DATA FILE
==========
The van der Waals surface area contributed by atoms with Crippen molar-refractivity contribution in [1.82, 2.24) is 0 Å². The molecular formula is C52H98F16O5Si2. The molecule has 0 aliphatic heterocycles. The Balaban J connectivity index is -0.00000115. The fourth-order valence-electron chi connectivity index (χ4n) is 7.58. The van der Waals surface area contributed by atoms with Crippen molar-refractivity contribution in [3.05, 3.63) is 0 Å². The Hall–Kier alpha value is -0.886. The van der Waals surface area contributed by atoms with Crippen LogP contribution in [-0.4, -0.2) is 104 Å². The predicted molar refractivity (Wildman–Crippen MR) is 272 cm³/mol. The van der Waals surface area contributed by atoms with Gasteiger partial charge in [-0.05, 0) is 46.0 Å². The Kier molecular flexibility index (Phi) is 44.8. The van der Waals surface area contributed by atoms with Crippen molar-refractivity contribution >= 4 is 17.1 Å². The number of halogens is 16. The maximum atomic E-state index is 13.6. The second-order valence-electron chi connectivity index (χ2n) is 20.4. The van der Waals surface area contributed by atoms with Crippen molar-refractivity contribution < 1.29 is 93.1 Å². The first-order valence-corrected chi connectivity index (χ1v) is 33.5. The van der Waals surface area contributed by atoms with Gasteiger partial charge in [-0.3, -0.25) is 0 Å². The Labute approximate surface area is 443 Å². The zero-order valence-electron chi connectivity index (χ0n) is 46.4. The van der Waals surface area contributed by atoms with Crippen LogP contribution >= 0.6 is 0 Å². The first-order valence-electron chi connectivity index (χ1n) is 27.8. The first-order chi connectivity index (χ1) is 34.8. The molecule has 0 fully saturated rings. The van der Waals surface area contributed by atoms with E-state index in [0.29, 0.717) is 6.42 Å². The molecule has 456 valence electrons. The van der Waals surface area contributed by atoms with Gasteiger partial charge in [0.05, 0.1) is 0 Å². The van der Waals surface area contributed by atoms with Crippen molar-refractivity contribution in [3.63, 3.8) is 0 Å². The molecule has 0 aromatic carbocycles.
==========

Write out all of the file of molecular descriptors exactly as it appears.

The van der Waals surface area contributed by atoms with Crippen molar-refractivity contribution in [1.82, 2.24) is 0 Å². The molecular formula is C52H98F16O5Si2. The molecule has 0 aliphatic heterocycles. The Balaban J connectivity index is -0.00000115. The fourth-order valence-electron chi connectivity index (χ4n) is 7.58. The van der Waals surface area contributed by atoms with Crippen molar-refractivity contribution in [3.05, 3.63) is 0 Å². The Hall–Kier alpha value is -0.886. The van der Waals surface area contributed by atoms with Crippen LogP contribution in [-0.4, -0.2) is 104 Å². The predicted molar refractivity (Wildman–Crippen MR) is 272 cm³/mol. The van der Waals surface area contributed by atoms with Gasteiger partial charge in [-0.05, 0) is 46.0 Å². The Kier molecular flexibility index (Phi) is 44.8. The van der Waals surface area contributed by atoms with Crippen molar-refractivity contribution >= 4 is 17.1 Å². The number of halogens is 16. The maximum atomic E-state index is 13.6. The second-order valence-electron chi connectivity index (χ2n) is 20.4. The van der Waals surface area contributed by atoms with Crippen molar-refractivity contribution < 1.29 is 93.1 Å². The first-order valence-corrected chi connectivity index (χ1v) is 33.5. The van der Waals surface area contributed by atoms with Gasteiger partial charge in [-0.3, -0.25) is 0 Å². The Labute approximate surface area is 443 Å². The zero-order valence-electron chi connectivity index (χ0n) is 46.4. The van der Waals surface area contributed by atoms with Crippen LogP contribution >= 0.6 is 0 Å². The first-order valence-electron chi connectivity index (χ1n) is 27.8. The first-order chi connectivity index (χ1) is 34.8. The molecule has 0 fully saturated rings. The van der Waals surface area contributed by atoms with E-state index in [0.29, 0.717) is 6.42 Å². The molecule has 456 valence electrons. The van der Waals surface area contributed by atoms with Gasteiger partial charge in [0.05, 0.1) is 0 Å². The van der Waals surface area contributed by atoms with Crippen molar-refractivity contribution in [3.63, 3.8) is 0 Å². The molecule has 0 aromatic carbocycles.